I want to share with you some important information about a bipartisan bill advancing in the U.S. Senate that ACS CAN has been closely monitoring the Prescription Drug User Fee Act (PDUFA). This is a critical bill for cancer patients and their loved ones.
Blog posts matching "Access to Health Care"
Earlier this month, as part of National Minority Cancer Awareness Week, ACS CAN co-hosted an important briefing on Capitol Hill to discuss the importance of research and prevention in eliminating inequities among minority populations in prevalence rates of and access to health care for chronic diseases.
When you think of a friend or loved one who is battling cancer, you probably imagine their chemotherapy being administered intravenously at a local hospital. However, modern advances in technology and pharmaceuticals have produced chemotherapy drugs that can be taken orally, in pill form. To date, the FDA has approved more than 40 oral anti-cancer medications for the treatment of at least 54 different types of cancer.
Imagine that you dropped your car off at a service station for what you thought was a free oil change. You return an hour later to be informed that while the service was underway a small problem was found and repaired (with no input from you), and you now owe $250. How would you take this news? This is the predicament that a number of people face every day due to an oversight in existing Medicare regulations.
This week, I was invited to speak about the realities of Massachusetts's health care reform at the American Cancer Society Cancer Action Network's National Forum on the Future of Health Care in Washington, DC. Because our reform serves as the model for the Affordable Care Act, and because our experience is so often misrepresented in the public discourse, I welcomed the opportunity.
Yesterday was an incredible day at ACS CAN we held our first-ever National Forum on the Future of Health Care and it was a huge success! The conference focused on how to ensure that people living with cancer and other chronic diseases have access to quality health care.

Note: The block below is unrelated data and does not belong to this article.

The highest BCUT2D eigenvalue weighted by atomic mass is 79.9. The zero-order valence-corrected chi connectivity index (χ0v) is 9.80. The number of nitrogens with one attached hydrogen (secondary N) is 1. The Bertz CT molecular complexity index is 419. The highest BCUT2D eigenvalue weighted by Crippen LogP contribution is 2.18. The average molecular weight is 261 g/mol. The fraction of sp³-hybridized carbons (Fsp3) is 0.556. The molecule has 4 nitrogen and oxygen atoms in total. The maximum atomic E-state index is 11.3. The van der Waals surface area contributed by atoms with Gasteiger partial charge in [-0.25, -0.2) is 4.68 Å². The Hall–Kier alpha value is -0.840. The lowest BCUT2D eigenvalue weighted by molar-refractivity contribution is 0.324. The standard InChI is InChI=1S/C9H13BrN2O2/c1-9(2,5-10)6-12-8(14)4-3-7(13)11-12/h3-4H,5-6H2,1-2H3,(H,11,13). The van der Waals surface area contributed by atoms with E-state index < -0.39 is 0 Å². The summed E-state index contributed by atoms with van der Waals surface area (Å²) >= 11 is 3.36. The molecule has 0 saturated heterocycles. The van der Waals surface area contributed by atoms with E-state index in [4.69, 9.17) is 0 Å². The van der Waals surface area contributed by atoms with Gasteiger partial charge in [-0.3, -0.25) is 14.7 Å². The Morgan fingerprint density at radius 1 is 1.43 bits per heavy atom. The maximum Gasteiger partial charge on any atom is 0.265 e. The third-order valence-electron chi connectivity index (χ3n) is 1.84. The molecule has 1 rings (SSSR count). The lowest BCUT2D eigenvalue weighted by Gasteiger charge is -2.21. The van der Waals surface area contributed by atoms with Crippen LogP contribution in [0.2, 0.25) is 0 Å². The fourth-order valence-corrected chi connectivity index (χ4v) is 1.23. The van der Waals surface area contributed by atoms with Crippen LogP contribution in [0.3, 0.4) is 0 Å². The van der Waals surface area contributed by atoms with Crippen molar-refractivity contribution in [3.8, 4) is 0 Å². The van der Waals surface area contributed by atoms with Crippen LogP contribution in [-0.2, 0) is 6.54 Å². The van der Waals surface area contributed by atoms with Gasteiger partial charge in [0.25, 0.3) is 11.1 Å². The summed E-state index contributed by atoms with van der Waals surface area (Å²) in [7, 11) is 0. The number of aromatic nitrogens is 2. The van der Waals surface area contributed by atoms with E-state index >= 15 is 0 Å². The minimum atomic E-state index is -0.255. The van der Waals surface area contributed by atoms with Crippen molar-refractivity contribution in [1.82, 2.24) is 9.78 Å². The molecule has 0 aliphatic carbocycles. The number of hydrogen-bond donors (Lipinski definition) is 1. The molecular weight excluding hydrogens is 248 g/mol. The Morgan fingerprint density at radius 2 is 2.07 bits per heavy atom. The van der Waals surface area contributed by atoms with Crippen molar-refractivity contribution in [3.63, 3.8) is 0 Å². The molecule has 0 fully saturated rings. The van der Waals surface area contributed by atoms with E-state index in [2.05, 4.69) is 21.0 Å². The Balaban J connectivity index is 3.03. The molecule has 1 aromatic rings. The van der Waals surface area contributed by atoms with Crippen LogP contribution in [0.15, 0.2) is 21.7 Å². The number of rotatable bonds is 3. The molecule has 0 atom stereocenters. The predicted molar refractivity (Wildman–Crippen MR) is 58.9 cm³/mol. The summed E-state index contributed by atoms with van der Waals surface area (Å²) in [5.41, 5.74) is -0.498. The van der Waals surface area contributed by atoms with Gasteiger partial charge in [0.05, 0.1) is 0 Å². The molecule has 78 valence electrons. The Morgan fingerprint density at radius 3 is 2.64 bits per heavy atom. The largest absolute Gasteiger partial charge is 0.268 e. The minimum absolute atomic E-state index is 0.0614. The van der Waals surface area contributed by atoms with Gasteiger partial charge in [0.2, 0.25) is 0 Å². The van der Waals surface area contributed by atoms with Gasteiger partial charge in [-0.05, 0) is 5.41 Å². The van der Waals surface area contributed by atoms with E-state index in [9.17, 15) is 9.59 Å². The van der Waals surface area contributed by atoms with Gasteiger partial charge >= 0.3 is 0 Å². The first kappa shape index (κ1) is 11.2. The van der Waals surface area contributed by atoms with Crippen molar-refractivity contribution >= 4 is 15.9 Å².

As the second anniversary of the Patient Protection and Affordable Care Act (ACA) approaches, we decided it was a good time to check in with the call center specialists at the American Cancer Society's National Cancer Information Center (NCIC) to ask them how one aspect of the law the new Pre-existing Condition Insurance Programs (PCIPs) is impacting people with cancer.
Yesterday's health policy news out of Washington is something to celebrate! The administration released its final rule late yesterday morning on an important provision in the Affordable Care Act, known as the Summary of Benefits and Coverage (SBC) provision.
The phrase an ounce of prevention saves lives and money means a lot to me and my family. My wife and I are diligent about talking with our doctors and ensuring we are getting the necessary cancer screenings. All Americans deserve access to these lifesaving tests and other cancer prevention measures, but a public health fund designed to do just that is in jeopardy.
Today, when consumers pick a health coverage plan they are given a long document filled with complicated jargon that is virtually impossible for them to understand. An important provision in the Affordable Care Act, known as the Summary of Benefits and Coverage provision, was written to change that.